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New guidelines on effective handling of pool contamination

The Leisure and Cultural Services Department (LCSD) today (June 17) implemented new guidelines on handling complaints about suspected contamination of public swimming pools by faeces.

The new guidelines will enable swimming pool staff to deal with reported cases more effectively while swimmers using the pool will get the related updated information.

An LCSD spokesman said that in accordance with the new guidelines, the swimmers will be told about follow-up action upon receipt of complaints about the discovery of suspected faeces. The pool management will also enhance communication with the staff on site in the investigation process.

"This arrangement will not only increase the transparency of the handling of cases, but also boost the swimmers' confidence in how the LCSD deals with public complaints. This will help to avoid any misunderstanding."

The spokesman appealed to swimmers to notify venue staff promptly if they discovered any suspected faeces in a swimming pool.

The spokesman noted that information provided by the swimmers would be instrumental in deciding on follow-up action.

"After reporting to the supervisor, the venue staff will ask the swimmer for the exact location of where the faeces was spotted and will then proceed to the scene for immediate, thorough inspection," he said.

"The supervisor attending the scene will use a loudhailer to inform other swimmers in the affected pool about the complaint received. The swimmers will also be asked as to whether they have seen any suspected faeces.

"If it is confirmed that there is faeces in the pool, the venue staff will follow the existing guidelines to handle contamination of public swimming pool water by faeces and direct all swimmers in the affected pool to other unaffected pool facilities.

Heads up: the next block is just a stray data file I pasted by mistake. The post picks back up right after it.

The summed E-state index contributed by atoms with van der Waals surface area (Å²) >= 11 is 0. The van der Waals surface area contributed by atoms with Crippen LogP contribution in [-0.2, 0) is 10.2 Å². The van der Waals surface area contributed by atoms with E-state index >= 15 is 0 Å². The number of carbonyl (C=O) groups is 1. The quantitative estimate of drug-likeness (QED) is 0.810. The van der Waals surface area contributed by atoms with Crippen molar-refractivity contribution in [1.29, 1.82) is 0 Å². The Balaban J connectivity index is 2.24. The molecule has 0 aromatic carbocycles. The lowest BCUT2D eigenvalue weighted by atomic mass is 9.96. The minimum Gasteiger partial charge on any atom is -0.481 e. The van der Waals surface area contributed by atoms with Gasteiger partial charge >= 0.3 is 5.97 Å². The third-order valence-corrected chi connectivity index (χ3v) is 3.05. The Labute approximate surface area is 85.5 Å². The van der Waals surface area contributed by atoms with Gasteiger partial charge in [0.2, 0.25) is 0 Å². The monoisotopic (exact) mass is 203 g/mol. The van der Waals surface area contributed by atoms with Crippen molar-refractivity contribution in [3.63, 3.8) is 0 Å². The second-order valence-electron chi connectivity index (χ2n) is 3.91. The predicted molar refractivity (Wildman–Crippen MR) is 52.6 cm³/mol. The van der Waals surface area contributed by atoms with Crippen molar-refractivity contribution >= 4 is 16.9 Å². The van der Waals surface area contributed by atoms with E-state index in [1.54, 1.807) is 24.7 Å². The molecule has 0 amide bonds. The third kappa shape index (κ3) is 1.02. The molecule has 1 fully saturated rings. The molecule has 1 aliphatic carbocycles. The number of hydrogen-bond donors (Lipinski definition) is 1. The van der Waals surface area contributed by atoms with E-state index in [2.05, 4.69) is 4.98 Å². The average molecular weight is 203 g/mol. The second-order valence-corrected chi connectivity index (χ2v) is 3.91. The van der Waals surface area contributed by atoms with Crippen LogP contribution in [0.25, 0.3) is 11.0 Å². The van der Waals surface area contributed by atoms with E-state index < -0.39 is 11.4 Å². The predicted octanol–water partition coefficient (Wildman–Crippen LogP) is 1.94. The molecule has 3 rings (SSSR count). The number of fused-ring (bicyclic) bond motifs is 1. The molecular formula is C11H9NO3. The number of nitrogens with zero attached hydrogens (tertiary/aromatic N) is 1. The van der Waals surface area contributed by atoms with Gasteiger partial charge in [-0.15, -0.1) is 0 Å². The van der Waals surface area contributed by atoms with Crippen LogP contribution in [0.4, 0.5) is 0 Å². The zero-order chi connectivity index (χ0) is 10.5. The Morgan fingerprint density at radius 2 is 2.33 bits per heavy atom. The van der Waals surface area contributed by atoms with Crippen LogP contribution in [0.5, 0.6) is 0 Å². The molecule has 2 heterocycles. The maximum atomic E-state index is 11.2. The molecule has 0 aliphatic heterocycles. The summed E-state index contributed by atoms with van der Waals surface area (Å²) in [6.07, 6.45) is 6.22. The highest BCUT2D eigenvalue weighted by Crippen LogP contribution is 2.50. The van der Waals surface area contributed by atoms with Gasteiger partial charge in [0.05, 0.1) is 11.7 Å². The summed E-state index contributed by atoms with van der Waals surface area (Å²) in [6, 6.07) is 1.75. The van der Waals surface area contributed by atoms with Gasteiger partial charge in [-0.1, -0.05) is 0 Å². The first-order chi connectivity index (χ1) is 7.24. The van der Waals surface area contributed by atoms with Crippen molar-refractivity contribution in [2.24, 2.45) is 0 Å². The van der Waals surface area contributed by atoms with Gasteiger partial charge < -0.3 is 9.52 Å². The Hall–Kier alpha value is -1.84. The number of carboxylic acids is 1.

"The swimming pool concerned will then be closed temporarily, while the venue staff remove the faeces, using appropriate tools.

"Water samples will be collected for testing. The residual chlorine level will be raised to at least 2ppm for an hour or more to help disinfect the pool.

"Meanwhile, the filtration and sterilisation system will complete a cycle so as to thoroughly disinfect and filter all the water in the pool. After that, the pool can be reopened."

The spokesman noted that if a case was found to be non-substantiated, but some swimmers nearby reported that they had spotted faeces in the pool, the venue staff would still have to follow the above procedures.

But if no evidence was found and no other swimmers could give further information to confirm the case, the pool in question would remain open.

Via the public announcement system, the management staff of the swimming pool will inform all swimmers within the swimming pool complex the outcome of the investigation upon its completion. The venue staff will have to record the case properly.

The spokesman appealed to swimmers to follow the rules of keeping public swimming pools hygienic. "Public swimming pools are our facilities and it is of utmost importance that all users keep them clean," he said.

The spokesman added that the Public Health and Municipal Services Ordinance (Cap 132) Public Swimming Pools Regulations stipulate that it is an offence to pollute the water in public swimming pools. An offender will be liable to a maximum penalty of $2,000 and 14 days' imprisonment.

Ends/Friday, June 17, 2005
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